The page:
Class of shareholders alleges misleading statements in connection with loans made under the PPP, the program created by the CARES Act to assist small businesses during the COVID-19 crisis.
Wells Fargo is one of the first lenders to face a shareholder class action lawsuit over its handling of loans under the new Paycheck Protection Program (PPP). In a newly-filed action, shareholders claim, among other things, that the bank improperly allocated government-backed loans under the PPP and had inadequate controls in place to prevent the misallocation (Ma v. Wells Fargo & Co., June 4, 2020).
The CARES Act authorized up to $349 billion to be loaned out under the PPP to help small businesses pay up to eight weeks of payroll costs, interest on mortgages, rent, and utilities. In early April, Wells Fargo announced that it had received strong interest in the PPP and was planning to distribute $10 billion to small business customers under the program. On April 8, Wells Fargo stated that it would expand its participation in the PPP after the Federal Reserve agreed to allow the bank to exceed the asset cap imposed on it after the fake account scandal.
Allegations. The lawsuit is filed on behalf of all shareholders that bought Wells Fargo shares between April 5 and May 5, 2020. They allege that Wells Fargo made materially false and misleading statements regarding the company’s business, operational and compliance policies.
Specifically, they claim that the bank made false or misleading statements and/or failed to disclose that it improperly allocated loans under the PPP, and/or had inadequate controls in place to prevent the misallocation. They also claim that Wells Fargo made misleading statements about its increased litigation risk with respect to PPP allocation, as well as increased regulatory scrutiny and/or potential enforcement actions.
Prior lawsuit. The plaintiffs further noted that Wells Fargo is reportedly already facing a PPP-related lawsuit alleging that it unfairly prioritized businesses seeking larger loans to maximize its profits. The Small Business Administration requires that PPP loans be processed on a first-come, first-served basis. The plaintiffs claim that after news of the previous lawsuit was released, Wells Fargo’s stock price fell more than 5 percent over two trading days.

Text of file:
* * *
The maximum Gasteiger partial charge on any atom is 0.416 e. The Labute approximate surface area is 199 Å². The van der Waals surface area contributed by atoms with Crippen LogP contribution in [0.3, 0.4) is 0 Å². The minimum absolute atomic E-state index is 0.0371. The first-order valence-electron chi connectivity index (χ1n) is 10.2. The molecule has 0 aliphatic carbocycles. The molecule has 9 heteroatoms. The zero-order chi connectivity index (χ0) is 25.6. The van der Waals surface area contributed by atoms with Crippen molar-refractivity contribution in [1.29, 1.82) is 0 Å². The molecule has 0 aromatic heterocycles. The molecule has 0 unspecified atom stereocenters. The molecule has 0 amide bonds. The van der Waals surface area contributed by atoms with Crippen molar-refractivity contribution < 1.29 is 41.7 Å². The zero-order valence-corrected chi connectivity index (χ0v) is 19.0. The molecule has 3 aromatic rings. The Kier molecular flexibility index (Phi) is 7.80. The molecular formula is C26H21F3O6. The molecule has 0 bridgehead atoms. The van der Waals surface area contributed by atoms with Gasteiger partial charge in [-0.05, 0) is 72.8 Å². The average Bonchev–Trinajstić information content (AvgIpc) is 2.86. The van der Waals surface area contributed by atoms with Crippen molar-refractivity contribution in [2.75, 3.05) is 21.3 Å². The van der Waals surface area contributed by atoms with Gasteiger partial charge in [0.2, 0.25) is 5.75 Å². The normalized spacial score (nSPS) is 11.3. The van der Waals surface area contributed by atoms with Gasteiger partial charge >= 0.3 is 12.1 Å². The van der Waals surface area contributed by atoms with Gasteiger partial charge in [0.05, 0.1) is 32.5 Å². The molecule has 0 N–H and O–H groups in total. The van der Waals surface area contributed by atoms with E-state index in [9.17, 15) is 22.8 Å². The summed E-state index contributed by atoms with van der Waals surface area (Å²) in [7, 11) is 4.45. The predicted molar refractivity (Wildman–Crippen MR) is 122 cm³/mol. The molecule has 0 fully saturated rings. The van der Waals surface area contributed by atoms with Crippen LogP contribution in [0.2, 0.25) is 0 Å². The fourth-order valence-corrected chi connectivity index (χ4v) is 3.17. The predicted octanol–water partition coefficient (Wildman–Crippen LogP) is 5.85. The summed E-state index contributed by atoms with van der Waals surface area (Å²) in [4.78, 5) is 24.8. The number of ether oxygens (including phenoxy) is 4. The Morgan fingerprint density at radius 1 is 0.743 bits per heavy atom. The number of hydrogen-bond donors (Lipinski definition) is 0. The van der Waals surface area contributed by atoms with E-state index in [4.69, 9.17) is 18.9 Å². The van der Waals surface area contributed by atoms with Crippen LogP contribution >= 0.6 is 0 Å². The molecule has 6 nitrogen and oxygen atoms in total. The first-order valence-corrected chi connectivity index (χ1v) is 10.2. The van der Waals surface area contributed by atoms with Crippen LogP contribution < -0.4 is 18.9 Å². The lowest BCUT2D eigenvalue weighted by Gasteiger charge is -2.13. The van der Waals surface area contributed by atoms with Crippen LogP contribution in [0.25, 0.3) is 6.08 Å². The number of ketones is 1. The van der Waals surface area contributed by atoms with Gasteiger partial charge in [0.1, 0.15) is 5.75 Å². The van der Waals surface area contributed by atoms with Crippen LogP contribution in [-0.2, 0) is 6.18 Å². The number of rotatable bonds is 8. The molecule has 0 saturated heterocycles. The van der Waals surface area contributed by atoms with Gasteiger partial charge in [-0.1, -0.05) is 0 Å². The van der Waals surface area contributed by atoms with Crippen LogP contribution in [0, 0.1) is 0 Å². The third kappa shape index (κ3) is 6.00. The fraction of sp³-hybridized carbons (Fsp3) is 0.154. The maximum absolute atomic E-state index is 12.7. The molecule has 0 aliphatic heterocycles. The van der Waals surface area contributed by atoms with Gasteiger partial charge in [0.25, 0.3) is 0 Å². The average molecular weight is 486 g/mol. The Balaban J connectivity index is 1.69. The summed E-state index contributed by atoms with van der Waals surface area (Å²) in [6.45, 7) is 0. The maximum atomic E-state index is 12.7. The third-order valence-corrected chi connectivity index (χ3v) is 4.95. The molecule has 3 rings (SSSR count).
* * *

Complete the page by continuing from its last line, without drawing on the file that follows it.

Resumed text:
The plaintiffs also cited Wells Fargo’s May 5 quarterly report on Form 10-Q in which the bank disclosed both PPP-related lawsuits against it and formal and informal inquiries from federal and state agencies regarding its offering of PPP loans. After the filing of the Form 10-Q, Wells Fargo’s stock price fell by more than 6 percent over two trading days, according to the plaintiffs.
The plaintiffs claim that as a result of the decline in the market value of Wells Fargo’s securities, they suffered significant losses and damages. They allege violations of 1934 Act Section 10(b) and Rule 10b-5 by Wells Fargo, as well as violations of 1934 Act Section 20(a) by the bank’s CEO and CFO.
The case is No. 3:20-cv-03697.
Attorneys: Jennifer Pafiti (Pomerantz LLP) for Guofeng Ma.
Companies: Wells Fargo & Co.
MainStory: TopStory Covid19 FraudManipulation FormsFilings PublicCompanyReportingDisclosure CaliforniaNews
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